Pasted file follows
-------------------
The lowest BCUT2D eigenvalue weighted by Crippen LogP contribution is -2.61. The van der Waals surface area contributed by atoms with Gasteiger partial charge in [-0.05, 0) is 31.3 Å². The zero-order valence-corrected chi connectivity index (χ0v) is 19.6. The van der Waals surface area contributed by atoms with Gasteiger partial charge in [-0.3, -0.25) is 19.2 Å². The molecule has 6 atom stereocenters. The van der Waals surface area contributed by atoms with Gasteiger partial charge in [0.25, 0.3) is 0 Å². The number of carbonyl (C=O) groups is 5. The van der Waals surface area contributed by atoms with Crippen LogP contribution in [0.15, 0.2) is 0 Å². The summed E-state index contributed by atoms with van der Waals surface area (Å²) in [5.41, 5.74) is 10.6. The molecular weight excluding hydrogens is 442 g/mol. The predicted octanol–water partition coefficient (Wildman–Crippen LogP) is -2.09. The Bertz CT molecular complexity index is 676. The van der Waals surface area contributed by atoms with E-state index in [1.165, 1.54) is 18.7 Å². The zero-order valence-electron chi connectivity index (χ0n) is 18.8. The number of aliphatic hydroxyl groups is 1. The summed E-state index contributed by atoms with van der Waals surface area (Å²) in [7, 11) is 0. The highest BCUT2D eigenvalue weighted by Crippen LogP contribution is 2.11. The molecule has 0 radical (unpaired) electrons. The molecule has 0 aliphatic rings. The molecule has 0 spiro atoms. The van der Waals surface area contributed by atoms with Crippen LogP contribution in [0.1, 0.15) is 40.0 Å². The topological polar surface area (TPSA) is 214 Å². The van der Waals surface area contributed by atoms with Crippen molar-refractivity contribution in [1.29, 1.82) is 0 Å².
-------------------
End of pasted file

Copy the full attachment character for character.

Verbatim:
The lowest BCUT2D eigenvalue weighted by Crippen LogP contribution is -2.61. The van der Waals surface area contributed by atoms with Gasteiger partial charge in [-0.05, 0) is 31.3 Å². The zero-order valence-corrected chi connectivity index (χ0v) is 19.6. The van der Waals surface area contributed by atoms with Gasteiger partial charge in [-0.3, -0.25) is 19.2 Å². The molecule has 6 atom stereocenters. The van der Waals surface area contributed by atoms with Gasteiger partial charge in [0.25, 0.3) is 0 Å². The number of carbonyl (C=O) groups is 5. The van der Waals surface area contributed by atoms with Crippen LogP contribution in [0.15, 0.2) is 0 Å². The summed E-state index contributed by atoms with van der Waals surface area (Å²) in [5.41, 5.74) is 10.6. The molecular weight excluding hydrogens is 442 g/mol. The predicted octanol–water partition coefficient (Wildman–Crippen LogP) is -2.09. The Bertz CT molecular complexity index is 676. The van der Waals surface area contributed by atoms with E-state index in [1.165, 1.54) is 18.7 Å². The zero-order valence-electron chi connectivity index (χ0n) is 18.8. The number of aliphatic hydroxyl groups is 1. The summed E-state index contributed by atoms with van der Waals surface area (Å²) in [7, 11) is 0. The highest BCUT2D eigenvalue weighted by Crippen LogP contribution is 2.11. The molecule has 0 radical (unpaired) electrons. The molecule has 0 aliphatic rings. The molecule has 0 spiro atoms. The van der Waals surface area contributed by atoms with Crippen LogP contribution in [0.1, 0.15) is 40.0 Å². The topological polar surface area (TPSA) is 214 Å². The van der Waals surface area contributed by atoms with Crippen molar-refractivity contribution in [1.29, 1.82) is 0 Å².